Data that is easy to compress has some form of redundancy in it—elements repeat in fixed patterns, there are patterns with predictable frequencies, or there are structural relationships where the values of certain elements can be used to predict other elements. Any form of compression that we apply identifies and exploits these patterns. The impossibility of precisely calculating Kolmogorov complexity relates to the fact that there are too many possible patterns to evaluate all of the possibilities.
Data that is impossible to compress is statistically random, as if drawn from a uniform distribution. It is also statistically impossible to compress data generated by a known statistical process to a size smaller than its Shannon entropy.
We can also examine the relative Kolmogorov complexity of two pieces of data by looking at how much they can be compressed jointly compared to how they can be compressed separately. Two pieces of data with significant “overlap” in their patterns can be compressed to a smaller size, while data with no overlap will compress to the same size as was achieved when the pieces of data were compressed separately.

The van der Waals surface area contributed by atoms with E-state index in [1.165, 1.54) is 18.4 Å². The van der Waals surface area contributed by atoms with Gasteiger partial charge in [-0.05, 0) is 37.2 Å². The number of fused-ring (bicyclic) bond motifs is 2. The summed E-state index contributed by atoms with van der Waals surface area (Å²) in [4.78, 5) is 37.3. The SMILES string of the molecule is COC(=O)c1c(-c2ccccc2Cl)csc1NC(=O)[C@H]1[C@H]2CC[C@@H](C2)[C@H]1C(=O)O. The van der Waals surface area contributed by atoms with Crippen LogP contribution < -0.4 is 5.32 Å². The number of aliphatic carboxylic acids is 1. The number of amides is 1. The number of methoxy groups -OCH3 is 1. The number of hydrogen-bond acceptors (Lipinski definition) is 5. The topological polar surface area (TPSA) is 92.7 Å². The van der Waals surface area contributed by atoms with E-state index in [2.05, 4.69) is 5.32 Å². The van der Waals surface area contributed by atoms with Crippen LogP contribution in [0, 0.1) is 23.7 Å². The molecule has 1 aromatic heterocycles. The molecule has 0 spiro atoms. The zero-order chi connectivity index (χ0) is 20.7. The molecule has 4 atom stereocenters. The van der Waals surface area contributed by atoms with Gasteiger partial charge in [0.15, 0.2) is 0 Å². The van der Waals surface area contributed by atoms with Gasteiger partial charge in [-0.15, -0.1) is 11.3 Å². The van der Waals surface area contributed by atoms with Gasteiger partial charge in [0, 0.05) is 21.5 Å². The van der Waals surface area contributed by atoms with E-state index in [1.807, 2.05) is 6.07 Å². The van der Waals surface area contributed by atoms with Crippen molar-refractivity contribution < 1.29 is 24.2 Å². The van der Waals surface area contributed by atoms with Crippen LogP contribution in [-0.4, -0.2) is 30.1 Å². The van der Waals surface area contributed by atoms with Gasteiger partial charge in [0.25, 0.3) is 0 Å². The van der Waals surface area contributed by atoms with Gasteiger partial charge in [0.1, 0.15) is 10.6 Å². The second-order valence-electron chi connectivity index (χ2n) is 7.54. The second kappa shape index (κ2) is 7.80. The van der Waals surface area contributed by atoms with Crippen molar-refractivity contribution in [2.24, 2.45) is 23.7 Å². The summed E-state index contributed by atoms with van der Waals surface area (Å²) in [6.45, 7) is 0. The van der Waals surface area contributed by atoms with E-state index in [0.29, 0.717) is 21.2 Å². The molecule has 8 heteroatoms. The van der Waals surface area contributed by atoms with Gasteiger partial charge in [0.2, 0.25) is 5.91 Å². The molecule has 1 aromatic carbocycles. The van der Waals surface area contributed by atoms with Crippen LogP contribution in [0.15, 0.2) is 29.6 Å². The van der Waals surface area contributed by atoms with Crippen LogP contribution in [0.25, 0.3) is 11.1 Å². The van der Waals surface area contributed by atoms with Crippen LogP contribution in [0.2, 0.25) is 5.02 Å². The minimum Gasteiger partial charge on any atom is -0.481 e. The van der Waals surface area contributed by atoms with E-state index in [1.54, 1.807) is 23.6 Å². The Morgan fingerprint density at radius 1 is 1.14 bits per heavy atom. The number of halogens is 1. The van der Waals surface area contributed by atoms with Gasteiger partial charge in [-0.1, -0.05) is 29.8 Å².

What Might Have Been
Kolmogorov initially wanted to be an historian. He looked at the question as to whether taxes in Russia in the middle-ages were collected at the house level or at the village level. He analyzed tax data and showed that that data had a much simpler description if taxes were collected at the village level. (You can see the seeds of Kolmogorov complexity here.) He presented these results to the history faculty to great applause. Asking them whether he could publish such a paper he was told, ‘You only have one proof. You cannot publish in a history journal without at least two more proofs of your hypothesis.’ And so Kolmogorov left history for a field where one proof suffices.